4. Microstructural evolution and mechanical properties of a low-carbon quenching and partitioning steel after partial and full austenitization

    NASA Astrophysics Data System (ADS)

    Li, Wan-song; Gao, Hong-ye; Nakashima, Hideharu; Hata, Satoshi; Tian, Wen-huai

    2016-08-01

    In this work, low-carbon steel specimens were subjected to the quenching and partitioning process after being partially or fully austenitized to investigate their microstructural evolution and mechanical properties. According to the results of scanning electron microscopy and transmission electron microscopy observations, X-ray diffraction analysis, and tensile tests, upper bainite or tempered martensite appears successively in the microstructure with increasing austenitization temperature or increasing partitioning time. In the partially austenitized specimens, the retained austenite grains are carbon-enriched twice during the heat treatment, which can significantly stabilize the phases at room temperature. Furthermore, after partial austenitization, the specimen exhibits excellent elongation, with a maximum elongation of 37.1%. By contrast, after full austenitization, the specimens exhibit good ultimate tensile strength and high yield strength. In the case of a specimen with a yield strength of 969 MPa, the maximum value of the ultimate tensile strength reaches 1222 MPa. During the partitioning process, carbon partitioning and carbon homogenization within austenite affect interface migration. In addition, the volume fraction and grain size of retained austenite observed in the final microstructure will also be affected.

  5. Heat sealable, flame and abrasion resistant coated fabric. [clothing and containers for space exploration

    NASA Technical Reports Server (NTRS)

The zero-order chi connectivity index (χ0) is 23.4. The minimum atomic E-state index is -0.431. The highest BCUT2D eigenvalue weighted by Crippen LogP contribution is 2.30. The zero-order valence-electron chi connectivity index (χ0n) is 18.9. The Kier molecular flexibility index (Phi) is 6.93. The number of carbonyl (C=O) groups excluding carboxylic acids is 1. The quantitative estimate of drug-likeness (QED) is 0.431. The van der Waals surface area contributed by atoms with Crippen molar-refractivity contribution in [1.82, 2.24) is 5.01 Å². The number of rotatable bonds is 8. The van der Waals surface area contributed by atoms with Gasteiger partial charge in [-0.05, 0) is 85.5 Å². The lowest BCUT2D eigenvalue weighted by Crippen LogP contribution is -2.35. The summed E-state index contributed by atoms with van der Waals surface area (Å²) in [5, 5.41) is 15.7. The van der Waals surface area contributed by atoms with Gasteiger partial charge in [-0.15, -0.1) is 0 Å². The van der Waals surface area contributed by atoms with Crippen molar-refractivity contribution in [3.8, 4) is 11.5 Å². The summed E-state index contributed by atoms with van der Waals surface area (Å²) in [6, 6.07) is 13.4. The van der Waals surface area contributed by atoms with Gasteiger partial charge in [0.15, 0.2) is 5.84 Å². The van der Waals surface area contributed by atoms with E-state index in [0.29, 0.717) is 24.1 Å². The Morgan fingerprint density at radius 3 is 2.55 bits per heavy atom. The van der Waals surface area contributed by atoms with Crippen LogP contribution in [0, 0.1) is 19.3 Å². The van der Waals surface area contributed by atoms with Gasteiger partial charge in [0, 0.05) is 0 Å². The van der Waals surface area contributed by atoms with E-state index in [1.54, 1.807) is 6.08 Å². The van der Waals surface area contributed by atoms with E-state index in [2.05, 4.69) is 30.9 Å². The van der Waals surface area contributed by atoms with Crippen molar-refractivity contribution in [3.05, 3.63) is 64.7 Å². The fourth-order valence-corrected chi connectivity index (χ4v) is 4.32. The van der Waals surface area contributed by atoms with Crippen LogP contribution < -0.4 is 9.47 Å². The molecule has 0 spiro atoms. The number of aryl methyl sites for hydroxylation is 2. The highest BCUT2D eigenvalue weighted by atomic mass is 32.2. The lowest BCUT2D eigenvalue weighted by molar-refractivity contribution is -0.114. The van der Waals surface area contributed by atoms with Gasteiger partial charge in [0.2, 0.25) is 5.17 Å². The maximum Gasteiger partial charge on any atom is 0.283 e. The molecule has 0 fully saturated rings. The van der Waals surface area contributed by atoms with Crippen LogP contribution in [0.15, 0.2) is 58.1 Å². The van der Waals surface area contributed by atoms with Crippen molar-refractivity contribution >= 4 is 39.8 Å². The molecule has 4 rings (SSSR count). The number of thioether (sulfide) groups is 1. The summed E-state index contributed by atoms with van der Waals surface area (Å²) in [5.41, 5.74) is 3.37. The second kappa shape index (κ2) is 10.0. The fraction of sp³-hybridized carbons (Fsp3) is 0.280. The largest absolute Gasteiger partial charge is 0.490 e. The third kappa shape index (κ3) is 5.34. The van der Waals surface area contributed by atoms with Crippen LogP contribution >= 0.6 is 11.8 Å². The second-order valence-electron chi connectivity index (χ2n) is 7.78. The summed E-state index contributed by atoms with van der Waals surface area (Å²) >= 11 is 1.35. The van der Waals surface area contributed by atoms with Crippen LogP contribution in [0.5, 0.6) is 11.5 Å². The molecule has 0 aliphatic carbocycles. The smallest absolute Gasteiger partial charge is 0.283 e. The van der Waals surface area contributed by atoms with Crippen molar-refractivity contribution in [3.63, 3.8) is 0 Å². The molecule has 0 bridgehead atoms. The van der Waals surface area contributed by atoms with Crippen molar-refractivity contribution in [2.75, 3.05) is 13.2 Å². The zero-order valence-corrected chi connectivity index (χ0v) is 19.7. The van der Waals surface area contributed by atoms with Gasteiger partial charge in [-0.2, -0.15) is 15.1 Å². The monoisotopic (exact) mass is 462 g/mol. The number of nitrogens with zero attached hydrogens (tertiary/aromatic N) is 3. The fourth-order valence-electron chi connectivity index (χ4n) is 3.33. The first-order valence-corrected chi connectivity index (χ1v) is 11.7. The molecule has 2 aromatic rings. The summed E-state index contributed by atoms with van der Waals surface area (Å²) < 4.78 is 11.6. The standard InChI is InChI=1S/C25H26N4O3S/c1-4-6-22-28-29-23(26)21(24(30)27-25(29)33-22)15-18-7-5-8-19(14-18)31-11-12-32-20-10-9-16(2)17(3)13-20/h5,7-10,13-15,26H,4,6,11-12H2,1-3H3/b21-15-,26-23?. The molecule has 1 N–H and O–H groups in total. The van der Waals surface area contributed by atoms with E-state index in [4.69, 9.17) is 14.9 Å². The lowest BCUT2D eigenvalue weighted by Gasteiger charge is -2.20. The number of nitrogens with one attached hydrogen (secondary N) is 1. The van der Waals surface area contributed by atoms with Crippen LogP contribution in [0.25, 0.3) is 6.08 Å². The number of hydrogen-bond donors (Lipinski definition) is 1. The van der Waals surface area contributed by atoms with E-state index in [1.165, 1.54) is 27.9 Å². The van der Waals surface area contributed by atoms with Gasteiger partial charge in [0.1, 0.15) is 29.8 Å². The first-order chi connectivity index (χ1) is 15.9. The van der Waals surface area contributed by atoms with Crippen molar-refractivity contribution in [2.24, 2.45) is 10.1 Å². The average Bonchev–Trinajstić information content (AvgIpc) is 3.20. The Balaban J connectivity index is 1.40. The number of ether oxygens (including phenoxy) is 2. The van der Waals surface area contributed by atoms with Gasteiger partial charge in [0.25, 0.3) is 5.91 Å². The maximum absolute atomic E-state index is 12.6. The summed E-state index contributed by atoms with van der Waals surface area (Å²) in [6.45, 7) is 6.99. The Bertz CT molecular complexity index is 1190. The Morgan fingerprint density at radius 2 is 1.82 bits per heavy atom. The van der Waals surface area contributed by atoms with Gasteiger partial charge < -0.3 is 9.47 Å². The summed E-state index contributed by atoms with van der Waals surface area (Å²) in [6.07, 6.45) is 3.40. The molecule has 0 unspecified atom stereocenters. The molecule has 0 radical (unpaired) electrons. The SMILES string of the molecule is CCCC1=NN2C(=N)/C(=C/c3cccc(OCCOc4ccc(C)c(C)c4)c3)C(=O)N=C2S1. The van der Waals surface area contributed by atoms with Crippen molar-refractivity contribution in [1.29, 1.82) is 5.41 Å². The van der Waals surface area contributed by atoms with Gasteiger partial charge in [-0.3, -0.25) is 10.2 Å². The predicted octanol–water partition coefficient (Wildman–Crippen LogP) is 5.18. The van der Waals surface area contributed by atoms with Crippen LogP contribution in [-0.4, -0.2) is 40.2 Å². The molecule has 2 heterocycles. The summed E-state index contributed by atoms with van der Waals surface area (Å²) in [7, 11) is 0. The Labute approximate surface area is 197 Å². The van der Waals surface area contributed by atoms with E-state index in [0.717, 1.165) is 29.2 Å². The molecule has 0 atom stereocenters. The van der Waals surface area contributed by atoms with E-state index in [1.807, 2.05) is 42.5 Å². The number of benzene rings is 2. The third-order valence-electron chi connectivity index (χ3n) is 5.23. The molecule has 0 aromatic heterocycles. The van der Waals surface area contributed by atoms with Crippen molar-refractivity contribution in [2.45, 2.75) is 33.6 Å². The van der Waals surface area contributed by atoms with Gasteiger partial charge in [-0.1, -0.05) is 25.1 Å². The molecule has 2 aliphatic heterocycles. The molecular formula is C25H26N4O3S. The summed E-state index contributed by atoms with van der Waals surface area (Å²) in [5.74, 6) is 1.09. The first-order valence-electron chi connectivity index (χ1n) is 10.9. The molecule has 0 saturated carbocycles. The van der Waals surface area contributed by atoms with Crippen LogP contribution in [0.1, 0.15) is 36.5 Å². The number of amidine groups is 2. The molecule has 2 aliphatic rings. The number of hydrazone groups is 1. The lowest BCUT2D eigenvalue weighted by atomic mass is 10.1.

Tschirch, R. P.; Sidman, K. R. (Inventor)

    1981-01-01

    Flame retardant, abrasion resistant elastomeric compositions are comprised of thermoplastic polyurethane polymer and flame retarding amounts of a filler selected from decabromodiphenyloxide and antimony oxide in a 3:1 weight ratio, and decabromodiphenyloxide, antimony oxide, and ammonium polyphosphate in a 3:1:3 weight ratio respectively. Coated fabrics employing such elastomeric compositions as coating film are flexible, lightweight, and air impermeable and can be made using heat or dielectric sealing procedures.

  6. A siphon method of determining resistivities of thin heat-pipe wicks

    NASA Technical Reports Server (NTRS)

    Katzoff, S.

    1978-01-01

    A simple siphon method is described for determining the resistivities of thin heat pipe wicks as a function of the pressure difference between the liquid in the wick and the vapor above it. The method was applied to wicks of one layer and two layers of 100 mesh (40 per centimeter) stainless steel screens diffusion bonded to stainless steel substrates. Some possible improvements in the method are suggested.

  7. Injection Molded Optical Lens Using a Heat Resistant Thermoplastic Resin with Electron Beam Cross-Linking

    NASA Astrophysics Data System (ADS)

    Tomomi Sano,; Yoshitomo Iyoda,; Takayuki Shimazu,; Michiko Harumoto,; Akira Inoue,; Makoto Nakabayashi,; Hiroshi Ito,

    2010-05-01

    The poor heat resistant properties of a transparent thermoplastic resin was improved by electron beam irradiation cross-linking. A correcting aspheric lens for a 635-nm laser diode was fabricated using an injection molding machine, and was irradiated with an electron beam. The near field pattern (NFP), the far field pattern (FFP) at the focus position and the transmittance of the lens did not change after exposure to a 260 °C reflow process for 60 s.